In its recent ruling in Commil USA v. Cisco Systems, 575 U.S. __ (2015), the Supreme Court addressed the knowledge requirement for a claim of inducing patent infringement, holding that defendants in a patent case could not evade liability by asserting a “good-faith belief” that the patent was invalid.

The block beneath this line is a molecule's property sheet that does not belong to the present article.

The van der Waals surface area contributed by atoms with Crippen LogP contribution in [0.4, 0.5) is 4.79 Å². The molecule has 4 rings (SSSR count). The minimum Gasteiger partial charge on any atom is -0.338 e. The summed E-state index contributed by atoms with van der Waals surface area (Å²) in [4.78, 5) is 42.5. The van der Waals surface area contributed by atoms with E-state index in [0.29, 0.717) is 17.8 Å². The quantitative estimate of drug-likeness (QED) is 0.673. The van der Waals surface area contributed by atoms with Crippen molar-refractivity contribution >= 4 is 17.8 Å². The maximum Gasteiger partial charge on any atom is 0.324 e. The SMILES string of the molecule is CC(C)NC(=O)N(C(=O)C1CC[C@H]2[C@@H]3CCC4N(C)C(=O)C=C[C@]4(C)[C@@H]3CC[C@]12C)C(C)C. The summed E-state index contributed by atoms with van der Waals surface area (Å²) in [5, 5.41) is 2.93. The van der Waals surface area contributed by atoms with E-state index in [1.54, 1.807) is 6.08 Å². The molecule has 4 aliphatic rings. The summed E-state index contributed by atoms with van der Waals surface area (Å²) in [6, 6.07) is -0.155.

Patents claiming inventions which must be used to comply with certain technical standards (for example, the Wi-Fi standard or standards for 3G) are referred to as standards-essential patents or “SEPs”. There has, historically, been little judicial guidance concerning damages in cases where SEPs are implicated. The recent Federal Circuit ruling in Ericsson, Inc. v. D-Link Sys., Inc., finally provides some guidance on the issue of determining damages in such cases. No. 2013-1625, 2014 WL 6804864 (Fed. Cir. Dec. 4, 2014). In addition to providing insight on several apportionment issues specific to SEPs, the court also held that simply reciting all Georgia-Pacific factors to a jury is unacceptable and that jury instructions must only include the specific factors relevant to the evidence presented.